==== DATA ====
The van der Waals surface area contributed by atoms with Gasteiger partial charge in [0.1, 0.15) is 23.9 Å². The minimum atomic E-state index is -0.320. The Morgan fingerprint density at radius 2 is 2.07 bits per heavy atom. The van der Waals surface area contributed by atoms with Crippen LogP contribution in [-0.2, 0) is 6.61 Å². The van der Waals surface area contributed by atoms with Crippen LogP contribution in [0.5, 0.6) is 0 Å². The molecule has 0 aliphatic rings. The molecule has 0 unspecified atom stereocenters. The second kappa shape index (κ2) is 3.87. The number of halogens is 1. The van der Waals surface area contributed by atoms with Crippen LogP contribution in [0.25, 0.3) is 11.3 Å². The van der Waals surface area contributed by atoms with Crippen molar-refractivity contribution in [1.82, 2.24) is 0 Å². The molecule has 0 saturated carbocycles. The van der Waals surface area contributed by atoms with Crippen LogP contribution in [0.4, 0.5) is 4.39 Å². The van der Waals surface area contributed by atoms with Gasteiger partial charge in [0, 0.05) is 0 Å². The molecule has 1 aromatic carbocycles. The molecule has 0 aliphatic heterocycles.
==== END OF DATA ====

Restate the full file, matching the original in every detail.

The van der Waals surface area contributed by atoms with Gasteiger partial charge in [0.1, 0.15) is 23.9 Å². The minimum atomic E-state index is -0.320. The Morgan fingerprint density at radius 2 is 2.07 bits per heavy atom. The van der Waals surface area contributed by atoms with Crippen LogP contribution in [-0.2, 0) is 6.61 Å². The van der Waals surface area contributed by atoms with Crippen LogP contribution in [0.5, 0.6) is 0 Å². The molecule has 0 aliphatic rings. The molecule has 0 unspecified atom stereocenters. The second kappa shape index (κ2) is 3.87. The number of halogens is 1. The van der Waals surface area contributed by atoms with Crippen LogP contribution in [0.25, 0.3) is 11.3 Å². The van der Waals surface area contributed by atoms with Crippen molar-refractivity contribution in [1.82, 2.24) is 0 Å². The molecule has 0 saturated carbocycles. The van der Waals surface area contributed by atoms with Crippen LogP contribution in [0.4, 0.5) is 4.39 Å². The van der Waals surface area contributed by atoms with Gasteiger partial charge in [0, 0.05) is 0 Å². The molecule has 1 aromatic carbocycles. The molecule has 0 aliphatic heterocycles.